write meg! has an excellent post about her days as an English major. She lived for her poetry class–a small group of ten to fifteen students who discussed and wrote poetry. The small, intimate nature of these classes allowed for each student to contribute to indepth discussions.
I’m also a former English major, but I didn’t take a poetry class. Instead, I took lots of history. I love studying the past, particularly social history. I enjoyed the big, anonymous lectures and the reading assignments. I even liked disappearing into the dusty stacks of Main Library to research essays and term papers.
What didn’t I like?–the weekly seminar that went with each history class at UBC. These were small discussion groups with ten to fifteen students in each. Unlike write meg! I’ve never enjoyed any type of public speaking (so I became a teacher–I know, it doesn’t make sense to me, either.) I especially dislike speaking in front of a group of educated, well-informed people who’ll realize if I say something wrong. (Okay–maybe this why teaching is a good fit for me, after all!)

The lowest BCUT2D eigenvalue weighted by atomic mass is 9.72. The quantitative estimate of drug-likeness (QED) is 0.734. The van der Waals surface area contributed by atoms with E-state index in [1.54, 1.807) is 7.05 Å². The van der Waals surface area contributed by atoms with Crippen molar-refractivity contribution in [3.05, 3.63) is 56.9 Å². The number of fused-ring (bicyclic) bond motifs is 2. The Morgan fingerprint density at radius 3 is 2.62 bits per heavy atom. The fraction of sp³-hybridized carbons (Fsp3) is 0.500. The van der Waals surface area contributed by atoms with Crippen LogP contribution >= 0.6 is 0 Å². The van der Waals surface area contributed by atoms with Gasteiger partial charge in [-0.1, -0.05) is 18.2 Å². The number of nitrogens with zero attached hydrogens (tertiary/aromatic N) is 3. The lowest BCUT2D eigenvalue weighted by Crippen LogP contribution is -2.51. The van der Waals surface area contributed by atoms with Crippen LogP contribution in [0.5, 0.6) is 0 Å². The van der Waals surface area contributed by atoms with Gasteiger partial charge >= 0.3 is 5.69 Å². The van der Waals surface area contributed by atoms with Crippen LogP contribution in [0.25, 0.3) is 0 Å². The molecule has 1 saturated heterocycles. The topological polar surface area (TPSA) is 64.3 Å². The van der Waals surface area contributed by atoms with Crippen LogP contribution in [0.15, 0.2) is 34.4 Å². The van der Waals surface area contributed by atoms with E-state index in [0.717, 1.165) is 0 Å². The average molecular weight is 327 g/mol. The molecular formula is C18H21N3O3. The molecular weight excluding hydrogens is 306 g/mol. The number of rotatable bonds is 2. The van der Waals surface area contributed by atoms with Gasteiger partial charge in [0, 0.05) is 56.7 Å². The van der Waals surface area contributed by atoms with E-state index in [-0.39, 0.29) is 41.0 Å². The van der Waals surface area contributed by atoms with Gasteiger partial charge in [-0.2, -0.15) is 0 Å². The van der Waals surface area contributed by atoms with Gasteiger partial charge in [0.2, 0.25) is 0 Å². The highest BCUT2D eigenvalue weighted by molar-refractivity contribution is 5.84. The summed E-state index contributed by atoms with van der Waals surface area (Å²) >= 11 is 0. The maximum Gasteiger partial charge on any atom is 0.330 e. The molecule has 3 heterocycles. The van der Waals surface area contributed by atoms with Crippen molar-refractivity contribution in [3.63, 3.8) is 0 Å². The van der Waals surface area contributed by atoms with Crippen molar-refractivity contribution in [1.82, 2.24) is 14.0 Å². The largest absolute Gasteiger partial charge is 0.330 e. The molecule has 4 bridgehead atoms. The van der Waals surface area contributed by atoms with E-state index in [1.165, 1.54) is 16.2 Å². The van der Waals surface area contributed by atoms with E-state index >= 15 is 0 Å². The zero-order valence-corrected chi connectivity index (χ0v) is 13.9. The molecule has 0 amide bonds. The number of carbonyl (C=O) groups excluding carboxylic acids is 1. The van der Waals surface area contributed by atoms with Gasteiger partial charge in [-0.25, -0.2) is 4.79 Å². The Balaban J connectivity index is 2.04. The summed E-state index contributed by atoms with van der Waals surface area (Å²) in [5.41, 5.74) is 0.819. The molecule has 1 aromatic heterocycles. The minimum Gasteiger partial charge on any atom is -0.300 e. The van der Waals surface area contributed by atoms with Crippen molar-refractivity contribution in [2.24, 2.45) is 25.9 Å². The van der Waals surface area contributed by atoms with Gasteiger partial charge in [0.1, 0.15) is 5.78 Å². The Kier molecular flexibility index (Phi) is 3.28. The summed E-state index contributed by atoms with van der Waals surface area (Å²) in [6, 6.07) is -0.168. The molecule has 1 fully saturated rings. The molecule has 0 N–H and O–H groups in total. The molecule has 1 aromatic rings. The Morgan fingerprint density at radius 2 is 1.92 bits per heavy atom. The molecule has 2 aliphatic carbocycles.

Lucky for me, most seminars were filled with confident, intelligent students who carried a discussion with no help from me.
Until a 4th year Canadian history course when I ended up in a seminar with about twelve other introverts.
The prof put out a question for discussion and there was . . . dead silence. We students glanced at each other. Surely there was one extrovert, know-it-all in the group.
Our prof looked disgusted with us. She pulled out her class list and started at the top. Her first victim stammered and answered uncomfortably.
A few people down later, it happened.
“Nanette?” she said. “Can you elaborate?”
Palms sweaty, I tried to put together something, anything, remotely intelligent to say when I experienced a miracle–another girl answered.
Praise the universe–there was another Nanette in the group!
I coasted through the rest of the course, letting other Nanette field all my questions. I don’t know if she or the prof wondered why other Nanette seemed to be called upon twice as often as everyone else and why the quiet girl in the corner never had to answer a question.
It didn’t come up until the last week of class when the prof finally clued in.
“We seem to have a second Nanette in the group!” our prof said, examining the class list. “Where is she?”
Cough, cough. “I’m Nanette.”
I’m so very grateful other Nanette wasn’t a violent woman because she looked like she wanted to rough me up.
I’m so sorry, other Nanette!